A history of neutrinos, part 2: The elusive particle detected

Image: Shutterstock/Only background
Image: Shutterstock/Only background

By the mid-1930s, physicists had good reason to believe that their proposed neutrino was real. But nobody would manage to observe it for another two decades – it’s tough to detect a particle that barely interacts with other matter and has little or no mass.

Neutrinos finally revealed themselves in 1956 in an experiment that took advantage of inverse beta decay (not to be confused with electron capture), in which an antineutrino and a proton interact to become a neutron and a positron.

When that positron hits a nearby electron, the two annihilate one another and produce two gamma-ray photons with energies of 0.5 MeV each. When the neutron is captured by an atomic nucleus, that interaction releases a single gamma ray with an energy of 2.2 MeV. Detecting these gamma rays together indicates that the interactions are taking place as predicted – and therefore that neutrinos must exist.

At Los Alamos National Laboratory in the US, Clyde L Cowan and Frederick Raines set about trying to make the discovery using a nuclear reactor expected to produce a huge number of antineutrinos, two nearby tanks of a total of 200 litres of water to provide protons for those antineutrinos to interact with, and 40 kg of cadmium chloride dissolved in the water to absorb the resultant neutrons.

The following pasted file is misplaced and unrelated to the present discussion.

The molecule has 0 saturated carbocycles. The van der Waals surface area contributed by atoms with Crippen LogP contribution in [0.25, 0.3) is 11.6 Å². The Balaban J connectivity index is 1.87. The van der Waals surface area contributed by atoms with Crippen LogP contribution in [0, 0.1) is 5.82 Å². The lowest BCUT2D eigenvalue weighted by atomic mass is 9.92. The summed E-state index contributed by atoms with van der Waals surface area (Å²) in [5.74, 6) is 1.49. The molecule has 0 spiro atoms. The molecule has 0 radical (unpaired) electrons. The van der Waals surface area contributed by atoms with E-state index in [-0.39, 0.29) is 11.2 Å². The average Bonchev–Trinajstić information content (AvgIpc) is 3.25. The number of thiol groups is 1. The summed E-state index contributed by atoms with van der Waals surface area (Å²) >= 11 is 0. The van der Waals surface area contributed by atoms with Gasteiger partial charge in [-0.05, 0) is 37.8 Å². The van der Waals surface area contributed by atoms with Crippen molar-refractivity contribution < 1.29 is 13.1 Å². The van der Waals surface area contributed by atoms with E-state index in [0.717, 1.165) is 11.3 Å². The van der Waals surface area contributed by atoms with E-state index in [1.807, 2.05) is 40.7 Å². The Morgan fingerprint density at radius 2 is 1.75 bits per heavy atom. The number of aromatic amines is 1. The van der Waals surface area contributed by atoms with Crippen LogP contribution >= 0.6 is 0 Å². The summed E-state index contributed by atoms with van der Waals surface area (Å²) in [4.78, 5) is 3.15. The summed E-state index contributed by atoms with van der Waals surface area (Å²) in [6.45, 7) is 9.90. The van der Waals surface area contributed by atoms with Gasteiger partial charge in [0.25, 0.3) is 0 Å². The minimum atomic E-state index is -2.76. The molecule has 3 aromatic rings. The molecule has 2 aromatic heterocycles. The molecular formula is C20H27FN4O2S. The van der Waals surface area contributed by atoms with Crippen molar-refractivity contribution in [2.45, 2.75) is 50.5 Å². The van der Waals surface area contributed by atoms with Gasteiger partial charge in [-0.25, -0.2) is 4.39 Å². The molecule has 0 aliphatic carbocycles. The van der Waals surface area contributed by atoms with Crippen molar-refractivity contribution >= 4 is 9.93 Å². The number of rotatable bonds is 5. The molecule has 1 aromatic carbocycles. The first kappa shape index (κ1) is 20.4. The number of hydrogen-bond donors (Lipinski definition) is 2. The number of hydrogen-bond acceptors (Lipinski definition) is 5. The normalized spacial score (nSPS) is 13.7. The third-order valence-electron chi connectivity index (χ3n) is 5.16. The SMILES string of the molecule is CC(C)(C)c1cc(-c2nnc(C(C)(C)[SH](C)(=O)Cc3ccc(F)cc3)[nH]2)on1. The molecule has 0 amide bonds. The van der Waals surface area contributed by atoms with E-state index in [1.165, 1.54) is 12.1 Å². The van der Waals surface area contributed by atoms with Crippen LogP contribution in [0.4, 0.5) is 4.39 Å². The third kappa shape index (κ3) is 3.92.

Between the water tanks were other containers filled with a liquid that would create a flash of light when hit by a gamma ray, with the flash then being picked up by an array of photomultiplier tubes. Cowan and Raines calculated that the single gamma ray produced by neutron capture should be detected around five microseconds after the pair produced by electron–positron annihilation, creating an unmistakable signature showing the presence of neutrinos.

It worked. Months of data-collection at Los Alamos had the two physicists detecting an average of three neutrinos an hour. To be certain of what they were seeing, the pair turned off the reactor to see the detection rate plummet. The discovery of neutrinos was confirmed.

Cowan died in 1974, but Raines was awarded the Nobel Prize for Physics in 1995 for their joint efforts. It would prove just one of many occasions on which the award was neutrino-related.

Over the years, Cowan and Raines’ methods were adapted and improved upon, and completely new detection techniques developed. There are now various types of neutrino detectors operating all over the world – and several varieties of neutrinos to detect.

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Christopher White

Christopher White

Chris is the Institute's publications & content editor, responsible for conceiving, planning and executing content across formats, media and channels; managing production of written material, publications and other designed materials, and multimedia content; and ensuring consistency, quality, style, timeliness, and fitness for purpose of external-facing content, in written style and design, across print, digital and multimedia.

He has an astrophysics MPhys and a postgraduate diploma in journalism, both from Cardiff University, and has worked at the IOP since 2008.
Christopher White

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